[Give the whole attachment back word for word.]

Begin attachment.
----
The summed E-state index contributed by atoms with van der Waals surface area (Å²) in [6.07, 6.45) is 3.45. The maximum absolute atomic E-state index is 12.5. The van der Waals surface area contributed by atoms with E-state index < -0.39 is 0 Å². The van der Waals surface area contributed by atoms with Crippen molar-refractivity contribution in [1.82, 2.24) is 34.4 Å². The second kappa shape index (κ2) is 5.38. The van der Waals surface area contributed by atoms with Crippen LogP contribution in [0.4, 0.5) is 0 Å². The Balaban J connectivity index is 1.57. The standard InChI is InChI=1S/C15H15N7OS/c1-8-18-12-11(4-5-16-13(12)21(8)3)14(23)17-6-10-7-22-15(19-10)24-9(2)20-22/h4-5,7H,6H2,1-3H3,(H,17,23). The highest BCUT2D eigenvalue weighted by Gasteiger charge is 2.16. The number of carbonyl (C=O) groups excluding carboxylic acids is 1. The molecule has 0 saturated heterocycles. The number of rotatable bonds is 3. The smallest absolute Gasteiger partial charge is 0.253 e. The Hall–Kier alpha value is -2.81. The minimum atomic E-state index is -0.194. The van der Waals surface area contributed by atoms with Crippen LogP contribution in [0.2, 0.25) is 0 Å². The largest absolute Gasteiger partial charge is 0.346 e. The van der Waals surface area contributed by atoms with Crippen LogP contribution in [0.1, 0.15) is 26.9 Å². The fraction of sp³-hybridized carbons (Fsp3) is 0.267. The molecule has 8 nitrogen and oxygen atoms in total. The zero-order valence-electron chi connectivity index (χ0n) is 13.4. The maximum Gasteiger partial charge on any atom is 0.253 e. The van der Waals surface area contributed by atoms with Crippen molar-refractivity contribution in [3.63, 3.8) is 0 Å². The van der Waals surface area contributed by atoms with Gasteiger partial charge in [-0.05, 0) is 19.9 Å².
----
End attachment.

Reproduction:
The summed E-state index contributed by atoms with van der Waals surface area (Å²) in [6.07, 6.45) is 3.45. The maximum absolute atomic E-state index is 12.5. The van der Waals surface area contributed by atoms with E-state index < -0.39 is 0 Å². The van der Waals surface area contributed by atoms with Crippen molar-refractivity contribution in [1.82, 2.24) is 34.4 Å². The second kappa shape index (κ2) is 5.38. The van der Waals surface area contributed by atoms with Crippen LogP contribution in [0.4, 0.5) is 0 Å². The Balaban J connectivity index is 1.57. The standard InChI is InChI=1S/C15H15N7OS/c1-8-18-12-11(4-5-16-13(12)21(8)3)14(23)17-6-10-7-22-15(19-10)24-9(2)20-22/h4-5,7H,6H2,1-3H3,(H,17,23). The highest BCUT2D eigenvalue weighted by Gasteiger charge is 2.16. The number of carbonyl (C=O) groups excluding carboxylic acids is 1. The molecule has 0 saturated heterocycles. The number of rotatable bonds is 3. The smallest absolute Gasteiger partial charge is 0.253 e. The Hall–Kier alpha value is -2.81. The minimum atomic E-state index is -0.194. The van der Waals surface area contributed by atoms with Crippen LogP contribution in [0.2, 0.25) is 0 Å². The largest absolute Gasteiger partial charge is 0.346 e. The van der Waals surface area contributed by atoms with Crippen LogP contribution in [0.1, 0.15) is 26.9 Å². The fraction of sp³-hybridized carbons (Fsp3) is 0.267. The molecule has 8 nitrogen and oxygen atoms in total. The zero-order valence-electron chi connectivity index (χ0n) is 13.4. The maximum Gasteiger partial charge on any atom is 0.253 e. The van der Waals surface area contributed by atoms with Crippen molar-refractivity contribution in [3.63, 3.8) is 0 Å². The van der Waals surface area contributed by atoms with Gasteiger partial charge in [-0.05, 0) is 19.9 Å².